Graphic: Jimmy Hasse

Lauren Groff opens her latest short story collection with a woman walking through her North Florida neighborhood, looking through her neighbors’ windows, getting brief glimpses of their lives. “Ghosts And Empties” is less a story and more an explanation of Groff’s methodology. While her first collection, Delicate Edible Birds, was filled with narratives that spanned decades and showed characters growing up, falling in love, and making defining friendships, Florida is a series of more focused vignettes, with many stories spanning just a single night or weekend, leaving the rest of what happens to the reader’s imagination.

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It’s a testimony to Groff’s artistry that these stories can be at once satisfying while tantalizingly incomplete. The fascination with myth and fables that drove Groff’s bestselling novel Fates And Furies also weaves its way through Florida with tales like “Eyewall,” in which a woman waits out a hurricane while being visited by the ghosts of the men she’s loved, or “Dogs Go Wolf,” a “Hansel And Gretel” retelling in which two sisters are abandoned on a Florida island. Groff’s prose seamlessly drifts between the pressures of the moment—howling winds and empty bellies—and the circumstances that led her characters to their perilous situations. She splashes in just a moment of life on the other side of these dangers before moving on. The effect is mesmerizing and at times infuriating.

Characters rarely get names, referred to by their pronouns or generic titles like “the little sister” or “the mother,” leaving open the possibility that the stories are directly connected. The first-person narrator of “Ghosts And Empties” certainly seems to be telling several other stories throughout the book and may act as a voice for Groff herself—an author who has moved to Northern Florida, where she lives with her two sons, husband, and dog. If it’s a self-portrait, it’s an unflattering one, filled with anxiety about her shortcomings as a mother, inability to form connections with those around her, and tendency to drive away those she does bond with because of the intensity of her fears—about everything from the impact of climate change on coral reefs to the possibility of a sinkhole devouring her home. Whatever the inspiration, the narrator feels powerfully real, providing connective tissue to the book while also offering nuanced reflections on the seductive danger of its subject.

All of the stories are in some ways connected to Florida, creeping backward and forward in time to share tales of a once wild place that is still far from tame. Groff has the love of a transplant, finding what she describes as erotic beauty in its subtropical flora and hot rains but still feeling “an alien in this place,” plagued by nightmares after spotting a writhing mass of coral snakes while her little boys are only delighted by the discovery. That mix of fear and intimate knowledge allows her to look at the state clinically, showing it as a place that is alternately seductive, brutal, and hard to escape, where warm sun gives way to dark predators.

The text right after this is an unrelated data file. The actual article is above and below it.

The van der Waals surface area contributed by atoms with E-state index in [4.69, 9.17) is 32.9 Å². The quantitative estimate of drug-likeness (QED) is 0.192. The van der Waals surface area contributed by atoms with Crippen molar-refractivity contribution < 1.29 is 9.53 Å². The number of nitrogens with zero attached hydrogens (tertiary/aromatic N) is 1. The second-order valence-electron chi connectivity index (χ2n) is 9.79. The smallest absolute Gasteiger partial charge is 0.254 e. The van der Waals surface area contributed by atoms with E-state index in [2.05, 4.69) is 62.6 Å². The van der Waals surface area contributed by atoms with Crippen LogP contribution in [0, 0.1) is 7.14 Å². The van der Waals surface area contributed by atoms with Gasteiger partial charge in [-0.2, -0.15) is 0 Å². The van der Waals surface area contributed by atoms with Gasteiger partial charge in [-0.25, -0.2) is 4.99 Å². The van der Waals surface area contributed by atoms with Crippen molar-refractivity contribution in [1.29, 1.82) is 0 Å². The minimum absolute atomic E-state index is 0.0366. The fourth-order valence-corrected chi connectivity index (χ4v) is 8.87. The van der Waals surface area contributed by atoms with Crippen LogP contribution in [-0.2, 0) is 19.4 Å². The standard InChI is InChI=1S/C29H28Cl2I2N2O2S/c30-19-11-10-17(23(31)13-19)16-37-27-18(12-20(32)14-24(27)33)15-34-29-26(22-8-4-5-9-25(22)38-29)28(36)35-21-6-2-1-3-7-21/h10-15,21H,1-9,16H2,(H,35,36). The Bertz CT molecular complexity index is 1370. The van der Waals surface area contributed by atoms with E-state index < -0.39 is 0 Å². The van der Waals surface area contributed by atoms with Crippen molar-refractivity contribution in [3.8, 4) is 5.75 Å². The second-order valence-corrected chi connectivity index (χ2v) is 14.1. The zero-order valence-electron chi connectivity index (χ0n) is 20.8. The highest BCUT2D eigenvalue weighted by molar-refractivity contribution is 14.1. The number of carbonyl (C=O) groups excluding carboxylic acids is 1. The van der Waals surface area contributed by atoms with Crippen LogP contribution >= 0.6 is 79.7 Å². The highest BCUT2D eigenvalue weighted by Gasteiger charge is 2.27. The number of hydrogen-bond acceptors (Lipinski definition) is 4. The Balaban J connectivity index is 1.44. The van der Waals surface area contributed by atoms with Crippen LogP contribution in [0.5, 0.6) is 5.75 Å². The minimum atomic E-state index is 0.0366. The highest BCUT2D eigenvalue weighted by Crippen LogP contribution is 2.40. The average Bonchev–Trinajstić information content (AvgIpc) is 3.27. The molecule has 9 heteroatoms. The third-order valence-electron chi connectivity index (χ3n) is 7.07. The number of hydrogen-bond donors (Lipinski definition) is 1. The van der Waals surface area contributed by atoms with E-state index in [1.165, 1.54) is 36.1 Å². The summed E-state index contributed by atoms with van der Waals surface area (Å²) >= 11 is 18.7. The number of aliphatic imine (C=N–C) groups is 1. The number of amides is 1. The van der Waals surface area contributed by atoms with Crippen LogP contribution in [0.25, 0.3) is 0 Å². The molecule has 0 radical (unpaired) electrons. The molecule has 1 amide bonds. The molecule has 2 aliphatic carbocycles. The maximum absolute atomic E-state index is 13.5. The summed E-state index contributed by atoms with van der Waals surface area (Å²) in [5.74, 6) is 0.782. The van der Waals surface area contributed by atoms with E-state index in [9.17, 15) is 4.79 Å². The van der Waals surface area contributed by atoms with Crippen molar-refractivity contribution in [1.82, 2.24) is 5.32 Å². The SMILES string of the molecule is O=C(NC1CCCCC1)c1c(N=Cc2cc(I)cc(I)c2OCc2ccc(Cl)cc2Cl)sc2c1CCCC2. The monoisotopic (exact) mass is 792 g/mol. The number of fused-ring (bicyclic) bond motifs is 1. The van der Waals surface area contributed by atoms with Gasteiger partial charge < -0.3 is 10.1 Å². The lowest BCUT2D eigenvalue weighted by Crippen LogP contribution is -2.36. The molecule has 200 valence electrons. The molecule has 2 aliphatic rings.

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One of her most powerful stories, “Above And Below,” explores that dichotomy through the lens of a graduate student who becomes homeless after a breakup and loss of academic funding. The story starts with her walking out the door of her home for the last time, then shows her passing as a beach bum while living out of her car and spying on her former friends, fearing what would happen if they saw or smelled her. “They were nursing their plain black coffees, and she remembered, with a surge of ugliness, how they all used to complain that they were too poor for lattes. How rich they had been,” Groff writes. “It was a kind of wealth you don’t know you have until you stand shivering outside in the morning, watching what you used to be.”

As powerful a sense of place as Groff is able to provide, it’s a shame that she doesn’t venture further in her exploration of the state. Groff lives in Gainesville, home of the University Of Florida, and the city looms largest in her book, with only passing mentions of Miami or Orlando. Despite this, she has two stories about Floridian women taking breaks from caring for their mothers to travel abroad. “For The God Of Love, For The Love Of God” provides a wonderful look at power imbalances within friendships and the burdens that keep people locked in unhappy lives. “Salvador,” an unpleasant story about a woman afraid of being sexually assaulted by a grocery store owner, feels redundant in an otherwise tight collection. Florida is a state of wildly different ecosystems, both natural and cultural, and Florida is at its best when staying within its borders. Groff was never going to give readers the full story of what life is like in the Sunshine State, but this collection offers a new way to be a visitor.